As far as my process is concerned, I tend to revise as I go, looping back on what I’ve written again and again. I’m not a writer who needs every sentence to be perfect before I can proceed, but then again I can’t move on when I know there’s a section that’s like a little black hole sucking up all the story’s energy. Usually I can feel when that’s happening. Once I have a complete draft, I enter phase two of revision, in which I often retype the entire story or at least large pieces of it. This helps me find ways to improve the sentences and images and clear up confusions and make cuts. I’m a big believer in cutting and trimming, in making something taut, and I suppose I do have the audience in mind at this point, but it’s more about me not wanting the audience to find any dead spots in the writing. I want everything to feel alive.
SR: I found myself sympathizing with the decisions of almost all of the characters, such as Walker in “The Real Alan Gass,” whose choices are sometimes problematic but unmistakably human. You balance this so well in every story, with the circumstances and personalities playing off of each other. Can you explain how you begin to understand a character and whether his/her circumstances influence personality foremost in the story or vice versa?
TP: My characters typically, though not always, begin as a bundle of emotions, thoughts, wants, desires, questions, and I’ll write a few lines, a few paragraphs, trying to figure out who they are, plus the ideal voice and point of view to capture that person. The situation often arrives in tandem with the character, and it’s only when I have both that I’m interested enough to give up the noodling and actually attempt the story. I don’t tailor the personality to the situation, and probably this is because I try never to have a meaning or a thesis in mind at the start. I don’t want to bend my characters’ decisions and behavior toward a pre-existing idea of what the story is about. In truth, I never seem to have any firm idea about a story’s meaning until I’m almost finished with it.
The question of how I come to understand my characters is a tough one as it really does vary from project to project. I finished a new story last week and I had a fix on the character from the first sentence. She appeared fully-formed. On the other hand, I’m finishing up work on a novel at the moment, mostly narrated in the first person, and I had to write about a hundred pages (many discarded now) before I felt like I really understood the main character at all.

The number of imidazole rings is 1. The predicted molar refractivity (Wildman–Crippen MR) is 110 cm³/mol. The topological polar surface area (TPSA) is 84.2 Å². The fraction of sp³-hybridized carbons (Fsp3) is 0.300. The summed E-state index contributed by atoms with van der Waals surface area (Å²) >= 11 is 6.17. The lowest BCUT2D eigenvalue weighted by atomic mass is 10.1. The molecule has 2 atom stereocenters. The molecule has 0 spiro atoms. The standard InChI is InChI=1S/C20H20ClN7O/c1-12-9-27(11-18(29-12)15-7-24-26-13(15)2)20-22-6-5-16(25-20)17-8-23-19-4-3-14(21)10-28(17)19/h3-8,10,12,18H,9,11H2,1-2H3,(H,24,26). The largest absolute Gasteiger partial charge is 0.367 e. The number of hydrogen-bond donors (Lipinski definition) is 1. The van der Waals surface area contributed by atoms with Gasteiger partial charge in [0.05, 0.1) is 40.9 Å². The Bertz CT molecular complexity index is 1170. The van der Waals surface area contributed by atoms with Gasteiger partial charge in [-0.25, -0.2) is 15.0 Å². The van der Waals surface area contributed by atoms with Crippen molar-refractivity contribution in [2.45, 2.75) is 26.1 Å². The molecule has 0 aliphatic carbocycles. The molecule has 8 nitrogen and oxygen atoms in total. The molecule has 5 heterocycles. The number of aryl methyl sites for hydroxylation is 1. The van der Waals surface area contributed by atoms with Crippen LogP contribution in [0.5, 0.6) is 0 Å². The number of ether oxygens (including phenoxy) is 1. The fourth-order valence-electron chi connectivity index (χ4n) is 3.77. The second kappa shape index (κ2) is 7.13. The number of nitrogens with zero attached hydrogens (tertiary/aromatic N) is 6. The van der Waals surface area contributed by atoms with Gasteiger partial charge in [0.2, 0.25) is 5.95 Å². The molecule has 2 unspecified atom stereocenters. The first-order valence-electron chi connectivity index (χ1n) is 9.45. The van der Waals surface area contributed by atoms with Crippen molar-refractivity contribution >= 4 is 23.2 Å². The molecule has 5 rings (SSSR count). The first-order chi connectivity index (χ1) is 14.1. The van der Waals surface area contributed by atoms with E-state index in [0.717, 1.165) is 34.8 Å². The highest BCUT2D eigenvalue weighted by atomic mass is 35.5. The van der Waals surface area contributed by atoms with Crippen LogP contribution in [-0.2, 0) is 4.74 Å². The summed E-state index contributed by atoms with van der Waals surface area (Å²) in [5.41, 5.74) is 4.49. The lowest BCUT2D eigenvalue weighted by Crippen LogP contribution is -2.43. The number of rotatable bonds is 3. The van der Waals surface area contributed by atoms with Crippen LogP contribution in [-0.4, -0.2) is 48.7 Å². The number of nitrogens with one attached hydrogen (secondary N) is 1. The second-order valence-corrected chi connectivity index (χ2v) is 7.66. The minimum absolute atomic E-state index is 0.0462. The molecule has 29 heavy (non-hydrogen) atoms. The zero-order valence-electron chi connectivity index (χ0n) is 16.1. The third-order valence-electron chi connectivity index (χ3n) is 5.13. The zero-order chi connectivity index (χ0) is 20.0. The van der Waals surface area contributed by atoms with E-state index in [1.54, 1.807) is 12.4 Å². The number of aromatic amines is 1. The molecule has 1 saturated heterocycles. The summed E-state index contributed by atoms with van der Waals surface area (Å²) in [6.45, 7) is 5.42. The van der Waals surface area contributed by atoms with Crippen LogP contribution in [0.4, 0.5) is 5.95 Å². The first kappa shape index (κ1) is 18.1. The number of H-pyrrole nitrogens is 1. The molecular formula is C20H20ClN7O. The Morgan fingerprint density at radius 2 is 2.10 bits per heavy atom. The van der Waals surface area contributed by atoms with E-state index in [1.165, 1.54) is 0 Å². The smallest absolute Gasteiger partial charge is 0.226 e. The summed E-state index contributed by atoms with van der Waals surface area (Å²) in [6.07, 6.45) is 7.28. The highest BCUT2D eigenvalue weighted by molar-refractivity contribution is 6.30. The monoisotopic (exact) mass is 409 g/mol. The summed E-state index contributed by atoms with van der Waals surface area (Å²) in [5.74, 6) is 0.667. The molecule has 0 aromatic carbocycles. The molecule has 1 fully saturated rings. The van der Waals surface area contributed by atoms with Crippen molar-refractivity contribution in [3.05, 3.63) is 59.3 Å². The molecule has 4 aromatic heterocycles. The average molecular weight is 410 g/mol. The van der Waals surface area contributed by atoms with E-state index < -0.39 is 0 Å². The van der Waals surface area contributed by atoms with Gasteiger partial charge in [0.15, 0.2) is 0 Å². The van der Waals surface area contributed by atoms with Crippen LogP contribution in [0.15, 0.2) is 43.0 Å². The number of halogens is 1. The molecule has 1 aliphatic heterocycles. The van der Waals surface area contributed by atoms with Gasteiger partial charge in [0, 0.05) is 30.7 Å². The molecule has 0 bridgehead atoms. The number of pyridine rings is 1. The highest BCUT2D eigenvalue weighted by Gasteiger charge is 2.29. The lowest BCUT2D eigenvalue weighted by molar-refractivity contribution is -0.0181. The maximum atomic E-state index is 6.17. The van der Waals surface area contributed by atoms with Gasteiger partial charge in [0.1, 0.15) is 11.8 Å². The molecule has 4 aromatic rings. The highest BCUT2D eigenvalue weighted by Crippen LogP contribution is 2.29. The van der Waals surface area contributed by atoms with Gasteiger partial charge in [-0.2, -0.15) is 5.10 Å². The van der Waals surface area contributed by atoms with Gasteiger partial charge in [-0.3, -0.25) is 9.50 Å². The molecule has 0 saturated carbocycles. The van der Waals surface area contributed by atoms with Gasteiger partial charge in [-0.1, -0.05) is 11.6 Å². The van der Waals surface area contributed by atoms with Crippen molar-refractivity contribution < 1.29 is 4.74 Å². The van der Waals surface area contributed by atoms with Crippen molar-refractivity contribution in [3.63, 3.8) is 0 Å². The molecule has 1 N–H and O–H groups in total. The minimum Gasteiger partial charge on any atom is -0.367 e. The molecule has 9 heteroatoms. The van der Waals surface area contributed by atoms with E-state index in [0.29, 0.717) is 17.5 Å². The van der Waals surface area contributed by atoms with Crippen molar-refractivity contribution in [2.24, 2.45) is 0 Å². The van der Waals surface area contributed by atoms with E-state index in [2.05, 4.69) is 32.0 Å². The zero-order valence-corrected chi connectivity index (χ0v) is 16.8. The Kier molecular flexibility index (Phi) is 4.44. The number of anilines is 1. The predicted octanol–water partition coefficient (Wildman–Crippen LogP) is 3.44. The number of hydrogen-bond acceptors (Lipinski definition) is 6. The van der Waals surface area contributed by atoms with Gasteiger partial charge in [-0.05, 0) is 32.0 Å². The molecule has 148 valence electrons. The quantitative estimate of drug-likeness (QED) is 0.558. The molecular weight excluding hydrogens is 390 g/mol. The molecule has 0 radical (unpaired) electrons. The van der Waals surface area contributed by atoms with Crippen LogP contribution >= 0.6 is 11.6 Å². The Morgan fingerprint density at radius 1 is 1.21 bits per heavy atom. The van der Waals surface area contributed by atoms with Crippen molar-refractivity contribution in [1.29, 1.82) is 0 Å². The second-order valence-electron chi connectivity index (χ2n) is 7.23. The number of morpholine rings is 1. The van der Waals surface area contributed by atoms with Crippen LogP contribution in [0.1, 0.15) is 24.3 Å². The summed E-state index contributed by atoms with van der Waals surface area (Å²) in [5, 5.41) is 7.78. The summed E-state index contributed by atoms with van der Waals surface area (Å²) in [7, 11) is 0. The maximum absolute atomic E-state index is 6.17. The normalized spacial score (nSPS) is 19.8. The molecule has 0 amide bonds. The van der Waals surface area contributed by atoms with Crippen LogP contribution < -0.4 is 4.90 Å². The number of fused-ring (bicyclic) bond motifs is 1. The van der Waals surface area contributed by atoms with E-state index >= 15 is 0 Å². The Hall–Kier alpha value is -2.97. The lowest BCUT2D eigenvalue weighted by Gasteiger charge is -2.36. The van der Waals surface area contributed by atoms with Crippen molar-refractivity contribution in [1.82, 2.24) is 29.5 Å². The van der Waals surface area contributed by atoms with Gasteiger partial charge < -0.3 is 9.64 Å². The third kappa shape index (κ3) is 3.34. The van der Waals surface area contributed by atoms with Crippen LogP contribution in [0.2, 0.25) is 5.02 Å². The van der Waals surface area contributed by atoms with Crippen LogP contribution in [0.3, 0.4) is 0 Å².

SR: You discussed with The Paris Review how your Southern roots make their way into your stories, but you try to stay away from any stereotypes, saying, “Maybe a character has a Robert E. Lee portrait over her mantel but maybe she also goes to hatha yoga classes every morning and drinks iced almond-milk lattes or whatever.” I love this image. Can you explain how you see others challenging similar stereotypes and what it means to you?
TP: I’m not sure I ever intend to challenge stereotypes so much as simply avoid them. But then again, maybe that’s just another way of challenging them? My primary goal is to create real, complicated characters with thriving inner lives, characters that readers might feel something about or connected to, and this means staying away from broad types. In the context of a story, a stereotype is really just a shortcut. I feed you one or two facts about a person, and you fill in the rest based on what those facts suggest. This happens all the time in fiction to varying degrees. It’s really sort of fundamental to storytelling. I tell you a character goes to church every Sunday and only shops at Walmart, you’re going to make certain assumptions about that character’s values and traits, some of which may be true. But I can’t be sure you have in mind the same person that I do because I haven’t been specific enough; I’ve drawn a circle around a certain group of people, but the circle is too large. So I tighten the circle some. If I tell you this same character once turned down a beauty pageant crown because she’d been forced to compete by her mama and didn’t much care to be judged for her good looks, then the circle gets much, much smaller. I haven’t exactly challenged any stereotypes with those details, but I’m on my way to creating a more complex and real-seeming person. As I see it, stereotypes in a story are just failures of specificity and particularity. If, in the process of trying to create more life-like characters, I challenge people’s assumptions about a people or a place (the South or anywhere else), I’m glad for it, though that’s a secondary concern.
SR: How has your writing community changed or evolved since leaving radio?